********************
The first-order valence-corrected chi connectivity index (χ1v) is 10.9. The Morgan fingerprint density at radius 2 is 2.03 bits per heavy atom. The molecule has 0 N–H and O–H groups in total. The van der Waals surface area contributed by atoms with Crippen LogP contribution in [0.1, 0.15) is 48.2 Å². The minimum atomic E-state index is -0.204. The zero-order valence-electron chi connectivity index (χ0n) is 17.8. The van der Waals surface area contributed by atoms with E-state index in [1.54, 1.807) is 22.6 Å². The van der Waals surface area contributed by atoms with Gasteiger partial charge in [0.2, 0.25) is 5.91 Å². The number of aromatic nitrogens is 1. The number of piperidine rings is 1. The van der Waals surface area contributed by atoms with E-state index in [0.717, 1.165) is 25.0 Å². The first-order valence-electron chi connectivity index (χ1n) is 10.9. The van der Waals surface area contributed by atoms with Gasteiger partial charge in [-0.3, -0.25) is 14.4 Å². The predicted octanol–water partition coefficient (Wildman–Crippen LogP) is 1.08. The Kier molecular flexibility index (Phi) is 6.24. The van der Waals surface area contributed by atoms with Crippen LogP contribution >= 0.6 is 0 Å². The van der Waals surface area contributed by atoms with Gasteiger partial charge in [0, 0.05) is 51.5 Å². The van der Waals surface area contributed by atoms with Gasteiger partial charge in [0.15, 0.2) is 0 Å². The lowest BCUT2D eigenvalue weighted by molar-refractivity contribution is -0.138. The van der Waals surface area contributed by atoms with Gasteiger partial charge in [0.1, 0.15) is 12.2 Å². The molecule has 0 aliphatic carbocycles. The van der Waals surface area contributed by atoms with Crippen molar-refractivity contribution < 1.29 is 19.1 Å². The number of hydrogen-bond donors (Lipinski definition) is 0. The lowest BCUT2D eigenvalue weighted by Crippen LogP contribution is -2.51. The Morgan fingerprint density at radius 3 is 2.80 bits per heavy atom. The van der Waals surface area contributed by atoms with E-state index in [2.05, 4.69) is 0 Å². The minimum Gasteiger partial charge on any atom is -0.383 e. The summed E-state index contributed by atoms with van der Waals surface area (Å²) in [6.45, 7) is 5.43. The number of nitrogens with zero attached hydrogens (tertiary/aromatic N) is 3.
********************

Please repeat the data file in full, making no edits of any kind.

The first-order valence-corrected chi connectivity index (χ1v) is 10.9. The Morgan fingerprint density at radius 2 is 2.03 bits per heavy atom. The molecule has 0 N–H and O–H groups in total. The van der Waals surface area contributed by atoms with Crippen LogP contribution in [0.1, 0.15) is 48.2 Å². The minimum atomic E-state index is -0.204. The zero-order valence-electron chi connectivity index (χ0n) is 17.8. The van der Waals surface area contributed by atoms with E-state index in [1.54, 1.807) is 22.6 Å². The van der Waals surface area contributed by atoms with Gasteiger partial charge in [0.2, 0.25) is 5.91 Å². The number of aromatic nitrogens is 1. The number of piperidine rings is 1. The van der Waals surface area contributed by atoms with E-state index in [0.717, 1.165) is 25.0 Å². The first-order valence-electron chi connectivity index (χ1n) is 10.9. The van der Waals surface area contributed by atoms with Gasteiger partial charge in [-0.3, -0.25) is 14.4 Å². The predicted octanol–water partition coefficient (Wildman–Crippen LogP) is 1.08. The Kier molecular flexibility index (Phi) is 6.24. The van der Waals surface area contributed by atoms with Crippen LogP contribution >= 0.6 is 0 Å². The van der Waals surface area contributed by atoms with Gasteiger partial charge in [0, 0.05) is 51.5 Å². The van der Waals surface area contributed by atoms with Gasteiger partial charge in [0.15, 0.2) is 0 Å². The lowest BCUT2D eigenvalue weighted by molar-refractivity contribution is -0.138. The van der Waals surface area contributed by atoms with Gasteiger partial charge in [0.1, 0.15) is 12.2 Å². The molecule has 0 aliphatic carbocycles. The van der Waals surface area contributed by atoms with Crippen molar-refractivity contribution < 1.29 is 19.1 Å². The number of hydrogen-bond donors (Lipinski definition) is 0. The lowest BCUT2D eigenvalue weighted by Crippen LogP contribution is -2.51. The Morgan fingerprint density at radius 3 is 2.80 bits per heavy atom. The van der Waals surface area contributed by atoms with E-state index in [2.05, 4.69) is 0 Å². The minimum Gasteiger partial charge on any atom is -0.383 e. The summed E-state index contributed by atoms with van der Waals surface area (Å²) in [6.45, 7) is 5.43. The number of nitrogens with zero attached hydrogens (tertiary/aromatic N) is 3.